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Thread: Help!

  1. #1
    Join Date
    Jan 2006
    Posts
    1

    Unhappy Help!

    Hi,

    I was just wondering if anyone knows what kind of decongestant someone might be able to take for the upper respiratory flu which will not decrease my milk supply??

    My head is clogged so badly I am seeing double and its too late to call anyone for help. I'm desperate!

    Thank you!

    Kate's mommy

  2. #2

    Default Re: Help!

    I can't recommend any medications, but a hot, steamy shower might get you through until morning
    Hope you feel better soon!
    Jen

  3. #3
    Join Date
    Jan 2006
    Posts
    39

    Default Re: Help!

    Check on www.kellymom.com under Is this safe while breastfeeding.

    feel better

  4. #4
    Join Date
    Jan 2006
    Posts
    66

    Default Re: Help!

    i did find that sudafed is a no-no.
    ~~ Valarie ~~
    wife to matt
    mommy to
    ricky 2.9.03, christian 6.28.05, baby olive due JAN 2008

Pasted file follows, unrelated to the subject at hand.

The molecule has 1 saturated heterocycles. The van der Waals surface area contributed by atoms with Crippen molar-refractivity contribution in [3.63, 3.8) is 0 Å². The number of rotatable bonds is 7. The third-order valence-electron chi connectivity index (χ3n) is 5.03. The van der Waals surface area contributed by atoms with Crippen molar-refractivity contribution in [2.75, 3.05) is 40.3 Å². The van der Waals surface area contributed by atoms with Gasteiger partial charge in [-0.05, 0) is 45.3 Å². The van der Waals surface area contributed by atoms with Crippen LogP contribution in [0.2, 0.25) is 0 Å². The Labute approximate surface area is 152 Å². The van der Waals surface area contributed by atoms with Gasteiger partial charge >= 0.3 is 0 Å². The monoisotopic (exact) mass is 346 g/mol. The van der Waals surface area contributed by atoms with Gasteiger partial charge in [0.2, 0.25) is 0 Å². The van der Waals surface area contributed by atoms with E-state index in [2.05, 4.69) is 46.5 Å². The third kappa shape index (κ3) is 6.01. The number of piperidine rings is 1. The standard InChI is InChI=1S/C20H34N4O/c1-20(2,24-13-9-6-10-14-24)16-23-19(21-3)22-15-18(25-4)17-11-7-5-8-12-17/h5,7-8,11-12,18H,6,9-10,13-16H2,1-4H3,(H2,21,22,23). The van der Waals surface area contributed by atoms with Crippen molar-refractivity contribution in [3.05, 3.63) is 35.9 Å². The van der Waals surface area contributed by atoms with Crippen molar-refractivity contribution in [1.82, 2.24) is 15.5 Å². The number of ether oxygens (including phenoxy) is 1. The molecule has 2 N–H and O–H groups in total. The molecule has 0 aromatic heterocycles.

5. #5
    Join Date
    Jan 2006
    Posts
    35

    Smile Re: Help!

    Here is link to Cold and Allergy Remedies Compatible with Breastfeeding
    http://www.kellymom.com/health/meds/cold-remedy.html

    See too if you can get a copy of this book
    "** Per Medications' and Mothers' Milk by Thomas Hale, PhD (2002 edition)"

    Here is a list of items listed

    The common cold will usually run its course within 7 to 14 days. There are many natural remedies and over the counter products that are compatible with breastfeeding.

    best to go and review info on the website that is listed at the top

    Natural Remedies
    General
    Head congestion
    Chest congestion
    Sore/itchy throat, cough
    Medications generally regarded as safe
    General guidelines
    Cough & sore throat meds
    Pain meds
    Eye drops (for cold/allergy symptom relief)
    Nasal sprays or gels
    Decongestants
    Antihistamines
    Does baby have a cold, too?
    References
    Links for additional information